KalosianPorygon asks:

I have legitimate, serious problems about Poké Balls that isn’t about what’s inside or how they catch Pokémon.
In all medias the humans have Poké Balls, video games, animes, mangas, when they want to send out a Pokémon, they throw it. When they switch Pokémon (fainting, Volt Switch/U-turn, changing Pokémon, whenever), they call them back in their Ball, with the Trainer holding the Ball.
I have a couple questions about Balls:
First, why do we never see Trainers pick up their thrown Poké Balls after calling their Pokémon? It’s not like they are one-use items.
Second, why do Trainers THROW their Poké Balls when sending a Pokémon in battle? Why can’t they keep them in their hands at all times?
Third, Pokémon Eggs are kept in Poké Balls as soon as you get them. Where do those Balls came from? Do the Pokémon Day Care have boxes of them? And why are Eggs always inside Poké Balls in the games?
Fourth, so Beast Balls are one of the only Poké Ball type that has a decent catch rate against Ultra Beasts. This would make sense, as Ultra Beasts are creatures from another dimension and not (initially) acknowledged as Pokémon. Except, the Master Ball can also catch UBs without trouble. So… how does the Master Ball keep its perfect catch rate against UBs?

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KalosianPorygon asks:

What are, in your opinion, the most baffling worldbuilding incoherences of the mainline Pokémon games? For me, it’s the presence of Bananas (as is, the real-life fruit) in Sword and Shield, when Nanab Berries, which are based on bananas, also exist.

That’s a tough one… See, this is hard because a big part of my schtick normally is looking at inconsistencies and figuring out why they actually might not be inconsistent.  “This is a baffling worldbuilding incoherence” is normally my last resort, after “unreliable narrators” and “differing creative visions” and “fiction has no sense of scale” and “myth and history are really complicated” and “biology is also really complicated” and “there are more things in heaven and earth, Horatio” have all failed.  Actually pegging something as fundamentally inconsistent in a way that allows no more interesting interpretation is almost an admission of defeat for me.  Like, take the Nanab Berry thing.  That doesn’t even strike me as a problem; that’s just two fruit that look similar and have similar names, which may or may not be related (Jim the Editor pointed out that we have grapes and grapefruit).  Cheri Berries and Cherubi also exist in the same world; I think one is probably named after the other.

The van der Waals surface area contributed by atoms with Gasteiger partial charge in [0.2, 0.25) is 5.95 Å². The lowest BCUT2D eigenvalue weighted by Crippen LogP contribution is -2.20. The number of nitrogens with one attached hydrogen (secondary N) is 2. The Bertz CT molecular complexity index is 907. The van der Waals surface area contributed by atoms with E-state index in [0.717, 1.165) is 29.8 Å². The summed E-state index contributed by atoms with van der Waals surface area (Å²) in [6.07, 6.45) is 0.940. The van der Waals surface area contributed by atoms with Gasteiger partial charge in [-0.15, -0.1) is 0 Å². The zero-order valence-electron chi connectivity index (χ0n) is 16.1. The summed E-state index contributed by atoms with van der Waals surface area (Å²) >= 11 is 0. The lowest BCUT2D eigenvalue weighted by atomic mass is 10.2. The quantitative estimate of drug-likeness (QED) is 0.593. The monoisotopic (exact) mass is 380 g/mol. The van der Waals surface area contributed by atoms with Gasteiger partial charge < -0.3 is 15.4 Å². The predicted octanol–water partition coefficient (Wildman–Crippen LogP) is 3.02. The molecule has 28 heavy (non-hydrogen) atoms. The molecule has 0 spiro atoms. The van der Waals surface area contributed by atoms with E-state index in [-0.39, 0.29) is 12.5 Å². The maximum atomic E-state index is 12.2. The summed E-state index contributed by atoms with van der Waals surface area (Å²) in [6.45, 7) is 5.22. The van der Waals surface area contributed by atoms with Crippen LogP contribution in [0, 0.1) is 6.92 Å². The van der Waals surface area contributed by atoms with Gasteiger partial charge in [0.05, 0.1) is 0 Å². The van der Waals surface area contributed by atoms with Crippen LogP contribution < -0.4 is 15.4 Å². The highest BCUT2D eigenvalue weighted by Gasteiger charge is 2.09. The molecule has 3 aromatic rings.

My first thought for an actual answer here was “they never really explain how Pokéballs work, and none of the characters seem to think that’s weird” but I don’t know if that qualifies as an inconsistency, so much as something that’s just never explored.  Something that really is worth wondering about is how food works – not just whether we eat Pokémon, but whether Pokémon eat each other.  I actually suspect there may not be a firm party line on this within Game Freak, because the games definitely mention hunting and predation from time to time, but when you directly ask them they’re reluctant to talk about it.  We finally get to eat Slowpoke tails in Sword and Shield, but they’re always careful to mention that Slowpoke tails grow back.  You sort of have to assume that we eat Pokémon and they eat each other, because a world with no predation whatsoever just wouldn’t have creatures that resemble real ones, but if even the lowest Pokémon are of roughly doglike intelligence and many species are superhuman, the idea of killing them for food – or of them killing each other for food, when they could easily have been friends on some trainer’s team – does make one a little bit… queasy.  And that’s just not something Pokémon’s optimistic worldview can process in a nuanced way.

Jim the Editor asks:

How does the use of pokeballs by oranguru and their inherent empathy impact the pokemon training as enslavement argument?

So this is something that came up while Jim and I were proofing the Oranguru review, and frankly that was long enough already, so we decided it would be better to publish this separately in question-and-answer format. I haven’t talked directly about the whole Pokémon-and-slavery “thing” in a while, so to summarise my “standard” views on the subject (which are, of course, anything but standard): Continue reading “Jim the Editor asks:”

Anonymous asks:

You know the little cemetery cutscene on Melemele, with the old woman on the Machamp? Her story about her late husband features a really interesting Pokémon – Poké Ball relationship. I am really curious as to what your thoughts are about it!

So the story, for the viewers at home, is as follows.  This old woman and her Machamp are visiting the grave of her husband, Machamp’s trainer.  He died in a car crash that likely would have claimed Machamp’s life as well, but he had the presence of mind to recall Machamp to its Pokéball at the last moment, protecting it.  Machamp subsequently threw away its own Pokéball and refused to use one again.